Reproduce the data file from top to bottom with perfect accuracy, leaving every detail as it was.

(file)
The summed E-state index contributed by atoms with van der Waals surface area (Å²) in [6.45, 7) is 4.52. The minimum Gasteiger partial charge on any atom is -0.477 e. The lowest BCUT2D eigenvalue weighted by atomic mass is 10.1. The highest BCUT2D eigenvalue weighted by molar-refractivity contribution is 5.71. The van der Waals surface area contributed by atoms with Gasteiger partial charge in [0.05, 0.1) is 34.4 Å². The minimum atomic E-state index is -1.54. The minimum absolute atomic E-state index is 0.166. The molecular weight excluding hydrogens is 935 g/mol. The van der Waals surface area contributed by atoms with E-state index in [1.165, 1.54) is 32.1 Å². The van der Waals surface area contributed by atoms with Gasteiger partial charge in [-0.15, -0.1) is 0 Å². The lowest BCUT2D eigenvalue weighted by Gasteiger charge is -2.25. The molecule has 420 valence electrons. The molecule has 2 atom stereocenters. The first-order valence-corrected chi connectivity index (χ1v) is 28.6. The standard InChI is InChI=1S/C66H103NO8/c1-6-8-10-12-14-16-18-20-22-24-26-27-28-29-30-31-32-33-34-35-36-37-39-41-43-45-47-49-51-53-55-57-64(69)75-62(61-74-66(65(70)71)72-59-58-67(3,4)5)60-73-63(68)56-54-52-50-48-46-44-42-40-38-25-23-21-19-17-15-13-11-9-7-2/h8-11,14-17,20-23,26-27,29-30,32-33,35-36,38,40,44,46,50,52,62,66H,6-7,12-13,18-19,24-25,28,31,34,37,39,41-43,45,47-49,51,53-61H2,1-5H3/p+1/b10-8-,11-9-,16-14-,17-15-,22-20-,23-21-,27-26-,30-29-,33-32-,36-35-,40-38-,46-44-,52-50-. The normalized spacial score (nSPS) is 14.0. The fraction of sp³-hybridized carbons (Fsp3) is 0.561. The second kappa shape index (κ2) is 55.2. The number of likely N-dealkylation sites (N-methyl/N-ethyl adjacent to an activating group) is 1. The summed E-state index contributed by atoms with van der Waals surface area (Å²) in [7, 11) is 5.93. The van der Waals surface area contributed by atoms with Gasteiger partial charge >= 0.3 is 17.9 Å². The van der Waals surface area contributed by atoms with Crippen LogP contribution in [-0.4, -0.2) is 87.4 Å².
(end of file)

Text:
The summed E-state index contributed by atoms with van der Waals surface area (Å²) in [6.45, 7) is 4.52. The minimum Gasteiger partial charge on any atom is -0.477 e. The lowest BCUT2D eigenvalue weighted by atomic mass is 10.1. The highest BCUT2D eigenvalue weighted by molar-refractivity contribution is 5.71. The van der Waals surface area contributed by atoms with Gasteiger partial charge in [0.05, 0.1) is 34.4 Å². The minimum atomic E-state index is -1.54. The minimum absolute atomic E-state index is 0.166. The molecular weight excluding hydrogens is 935 g/mol. The van der Waals surface area contributed by atoms with E-state index in [1.165, 1.54) is 32.1 Å². The van der Waals surface area contributed by atoms with Gasteiger partial charge in [-0.15, -0.1) is 0 Å². The lowest BCUT2D eigenvalue weighted by Gasteiger charge is -2.25. The molecule has 420 valence electrons. The molecule has 2 atom stereocenters. The first-order valence-corrected chi connectivity index (χ1v) is 28.6. The standard InChI is InChI=1S/C66H103NO8/c1-6-8-10-12-14-16-18-20-22-24-26-27-28-29-30-31-32-33-34-35-36-37-39-41-43-45-47-49-51-53-55-57-64(69)75-62(61-74-66(65(70)71)72-59-58-67(3,4)5)60-73-63(68)56-54-52-50-48-46-44-42-40-38-25-23-21-19-17-15-13-11-9-7-2/h8-11,14-17,20-23,26-27,29-30,32-33,35-36,38,40,44,46,50,52,62,66H,6-7,12-13,18-19,24-25,28,31,34,37,39,41-43,45,47-49,51,53-61H2,1-5H3/p+1/b10-8-,11-9-,16-14-,17-15-,22-20-,23-21-,27-26-,30-29-,33-32-,36-35-,40-38-,46-44-,52-50-. The normalized spacial score (nSPS) is 14.0. The fraction of sp³-hybridized carbons (Fsp3) is 0.561. The second kappa shape index (κ2) is 55.2. The number of likely N-dealkylation sites (N-methyl/N-ethyl adjacent to an activating group) is 1. The summed E-state index contributed by atoms with van der Waals surface area (Å²) in [7, 11) is 5.93. The van der Waals surface area contributed by atoms with Gasteiger partial charge >= 0.3 is 17.9 Å². The van der Waals surface area contributed by atoms with Crippen LogP contribution in [-0.4, -0.2) is 87.4 Å².